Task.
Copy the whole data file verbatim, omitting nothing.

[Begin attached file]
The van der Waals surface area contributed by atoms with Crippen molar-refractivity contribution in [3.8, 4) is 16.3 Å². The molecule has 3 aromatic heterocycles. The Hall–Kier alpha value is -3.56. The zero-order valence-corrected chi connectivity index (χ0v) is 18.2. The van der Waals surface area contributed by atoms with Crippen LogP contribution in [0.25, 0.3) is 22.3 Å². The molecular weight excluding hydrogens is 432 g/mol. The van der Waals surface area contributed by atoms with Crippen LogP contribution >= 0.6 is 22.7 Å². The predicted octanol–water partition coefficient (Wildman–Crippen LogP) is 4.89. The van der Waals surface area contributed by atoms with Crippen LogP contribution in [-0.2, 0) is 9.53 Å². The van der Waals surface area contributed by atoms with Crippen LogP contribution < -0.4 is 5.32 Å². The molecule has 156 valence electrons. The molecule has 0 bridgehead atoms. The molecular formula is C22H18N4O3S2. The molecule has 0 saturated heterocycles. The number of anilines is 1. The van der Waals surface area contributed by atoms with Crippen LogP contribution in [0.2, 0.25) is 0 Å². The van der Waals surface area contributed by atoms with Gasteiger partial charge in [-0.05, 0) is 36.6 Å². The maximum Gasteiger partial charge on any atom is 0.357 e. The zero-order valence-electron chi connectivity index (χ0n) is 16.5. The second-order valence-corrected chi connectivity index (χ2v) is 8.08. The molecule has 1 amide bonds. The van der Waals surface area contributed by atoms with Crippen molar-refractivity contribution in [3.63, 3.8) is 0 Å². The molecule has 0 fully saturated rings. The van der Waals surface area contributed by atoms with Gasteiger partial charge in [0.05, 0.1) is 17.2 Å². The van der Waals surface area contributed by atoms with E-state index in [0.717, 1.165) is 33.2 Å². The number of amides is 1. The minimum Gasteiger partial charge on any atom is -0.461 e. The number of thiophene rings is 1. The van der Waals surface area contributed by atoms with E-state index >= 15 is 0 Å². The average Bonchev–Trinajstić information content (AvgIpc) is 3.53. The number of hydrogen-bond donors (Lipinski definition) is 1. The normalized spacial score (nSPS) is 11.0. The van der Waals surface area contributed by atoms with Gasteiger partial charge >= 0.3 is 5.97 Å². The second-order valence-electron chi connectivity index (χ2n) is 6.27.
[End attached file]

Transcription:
The van der Waals surface area contributed by atoms with Crippen molar-refractivity contribution in [3.8, 4) is 16.3 Å². The molecule has 3 aromatic heterocycles. The Hall–Kier alpha value is -3.56. The zero-order valence-corrected chi connectivity index (χ0v) is 18.2. The van der Waals surface area contributed by atoms with Crippen LogP contribution in [0.25, 0.3) is 22.3 Å². The molecular weight excluding hydrogens is 432 g/mol. The van der Waals surface area contributed by atoms with Crippen LogP contribution >= 0.6 is 22.7 Å². The predicted octanol–water partition coefficient (Wildman–Crippen LogP) is 4.89. The van der Waals surface area contributed by atoms with Crippen LogP contribution in [-0.2, 0) is 9.53 Å². The van der Waals surface area contributed by atoms with Crippen LogP contribution < -0.4 is 5.32 Å². The molecule has 156 valence electrons. The molecule has 0 bridgehead atoms. The molecular formula is C22H18N4O3S2. The molecule has 0 saturated heterocycles. The number of anilines is 1. The van der Waals surface area contributed by atoms with Crippen LogP contribution in [0.2, 0.25) is 0 Å². The van der Waals surface area contributed by atoms with Gasteiger partial charge in [-0.05, 0) is 36.6 Å². The maximum Gasteiger partial charge on any atom is 0.357 e. The zero-order valence-electron chi connectivity index (χ0n) is 16.5. The second-order valence-corrected chi connectivity index (χ2v) is 8.08. The molecule has 1 amide bonds. The van der Waals surface area contributed by atoms with Crippen molar-refractivity contribution in [3.63, 3.8) is 0 Å². The molecule has 0 fully saturated rings. The van der Waals surface area contributed by atoms with Gasteiger partial charge in [0.05, 0.1) is 17.2 Å². The van der Waals surface area contributed by atoms with E-state index in [0.717, 1.165) is 33.2 Å². The number of amides is 1. The minimum Gasteiger partial charge on any atom is -0.461 e. The number of thiophene rings is 1. The van der Waals surface area contributed by atoms with E-state index >= 15 is 0 Å². The average Bonchev–Trinajstić information content (AvgIpc) is 3.53. The number of hydrogen-bond donors (Lipinski definition) is 1. The normalized spacial score (nSPS) is 11.0. The van der Waals surface area contributed by atoms with Gasteiger partial charge >= 0.3 is 5.97 Å². The second-order valence-electron chi connectivity index (χ2n) is 6.27.